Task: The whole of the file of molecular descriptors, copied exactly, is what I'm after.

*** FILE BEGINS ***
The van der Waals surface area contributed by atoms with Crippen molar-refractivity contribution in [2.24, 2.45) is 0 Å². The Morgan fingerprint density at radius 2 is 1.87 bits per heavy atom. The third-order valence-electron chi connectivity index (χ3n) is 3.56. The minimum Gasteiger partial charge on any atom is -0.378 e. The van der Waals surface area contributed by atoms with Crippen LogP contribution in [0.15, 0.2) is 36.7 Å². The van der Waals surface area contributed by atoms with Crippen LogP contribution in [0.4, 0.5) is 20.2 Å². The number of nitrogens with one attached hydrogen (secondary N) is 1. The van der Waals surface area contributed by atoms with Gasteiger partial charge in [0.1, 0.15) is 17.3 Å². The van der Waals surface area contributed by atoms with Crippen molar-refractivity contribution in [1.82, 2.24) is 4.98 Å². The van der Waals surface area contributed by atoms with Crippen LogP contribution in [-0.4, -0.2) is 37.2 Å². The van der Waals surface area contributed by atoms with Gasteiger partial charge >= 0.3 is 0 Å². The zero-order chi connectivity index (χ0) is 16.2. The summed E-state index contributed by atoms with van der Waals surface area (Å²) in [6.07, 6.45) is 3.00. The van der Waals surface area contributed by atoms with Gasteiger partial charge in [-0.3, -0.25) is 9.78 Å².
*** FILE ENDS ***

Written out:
The van der Waals surface area contributed by atoms with Crippen molar-refractivity contribution in [2.24, 2.45) is 0 Å². The Morgan fingerprint density at radius 2 is 1.87 bits per heavy atom. The third-order valence-electron chi connectivity index (χ3n) is 3.56. The minimum Gasteiger partial charge on any atom is -0.378 e. The van der Waals surface area contributed by atoms with Crippen LogP contribution in [0.15, 0.2) is 36.7 Å². The van der Waals surface area contributed by atoms with Crippen LogP contribution in [0.4, 0.5) is 20.2 Å². The number of nitrogens with one attached hydrogen (secondary N) is 1. The van der Waals surface area contributed by atoms with Gasteiger partial charge in [0.1, 0.15) is 17.3 Å². The van der Waals surface area contributed by atoms with Crippen molar-refractivity contribution in [1.82, 2.24) is 4.98 Å². The van der Waals surface area contributed by atoms with Crippen LogP contribution in [-0.4, -0.2) is 37.2 Å². The van der Waals surface area contributed by atoms with Gasteiger partial charge >= 0.3 is 0 Å². The zero-order chi connectivity index (χ0) is 16.2. The summed E-state index contributed by atoms with van der Waals surface area (Å²) in [6.07, 6.45) is 3.00. The van der Waals surface area contributed by atoms with Gasteiger partial charge in [-0.3, -0.25) is 9.78 Å².